Criminal and restraining order cases can be complex and confusing. Partnering with the right law firm can mean the difference between walking free and going to prison. McKendrick Law will fight relentlessly for your rights during every step of the process. Talk to our expert attorney today.

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Frequently Asked Questions

Always talk to an attorney before pleading guilty (even if you still plan to) to ensure you have explored all options and
outcomes related to your case.

While Mr. McKendrick has found he can help a majority of his clients achieve a better outcome, there are no guarantees in law because of all the factors involved. The guarantee that can be made is that we’ll do everything we can and explore every avenue to help you get your case dismissed, lesser charges, or a reduced sentence.

In some cases it is wise to take a plea bargain depending on the circumstances of the charges. Any plea bargain should be evaluated by an attorney who thoroughly understands your rights and the provisions in the agreement.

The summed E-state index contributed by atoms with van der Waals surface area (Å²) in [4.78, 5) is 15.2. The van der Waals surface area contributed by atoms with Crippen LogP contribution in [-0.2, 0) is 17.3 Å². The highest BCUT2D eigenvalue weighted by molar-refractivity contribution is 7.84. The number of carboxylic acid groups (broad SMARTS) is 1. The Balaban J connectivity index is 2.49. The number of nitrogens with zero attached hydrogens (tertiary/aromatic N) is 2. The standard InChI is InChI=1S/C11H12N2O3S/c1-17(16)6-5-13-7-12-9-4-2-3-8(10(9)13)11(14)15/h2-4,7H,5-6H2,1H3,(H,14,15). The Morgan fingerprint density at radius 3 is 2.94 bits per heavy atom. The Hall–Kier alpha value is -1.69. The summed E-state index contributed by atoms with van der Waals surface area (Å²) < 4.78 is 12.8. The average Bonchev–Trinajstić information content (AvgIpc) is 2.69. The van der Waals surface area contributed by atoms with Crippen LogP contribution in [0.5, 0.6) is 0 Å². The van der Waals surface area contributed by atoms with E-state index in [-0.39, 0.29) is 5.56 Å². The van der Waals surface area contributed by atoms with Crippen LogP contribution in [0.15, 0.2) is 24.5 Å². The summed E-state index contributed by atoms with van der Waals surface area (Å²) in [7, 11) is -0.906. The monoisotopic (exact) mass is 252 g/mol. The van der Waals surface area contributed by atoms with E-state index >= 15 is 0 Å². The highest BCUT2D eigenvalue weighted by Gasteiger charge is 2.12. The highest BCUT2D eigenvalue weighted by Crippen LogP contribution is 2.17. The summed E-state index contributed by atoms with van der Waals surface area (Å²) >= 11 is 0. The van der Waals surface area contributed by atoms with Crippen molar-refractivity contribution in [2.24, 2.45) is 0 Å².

Our rates depend on what work is involved in handling your case. Please schedule a free consultation and we will figure out an option that works for you.

It’s always a good thing if charges are dropped against you, but the state can still pursue the case. Always get a defense attorney to help you navigate the process of getting charges dropped.

Once you know charges are being brought against you or you are arrested, contact us right away so we can protect your rights.

Have more questions? Call now.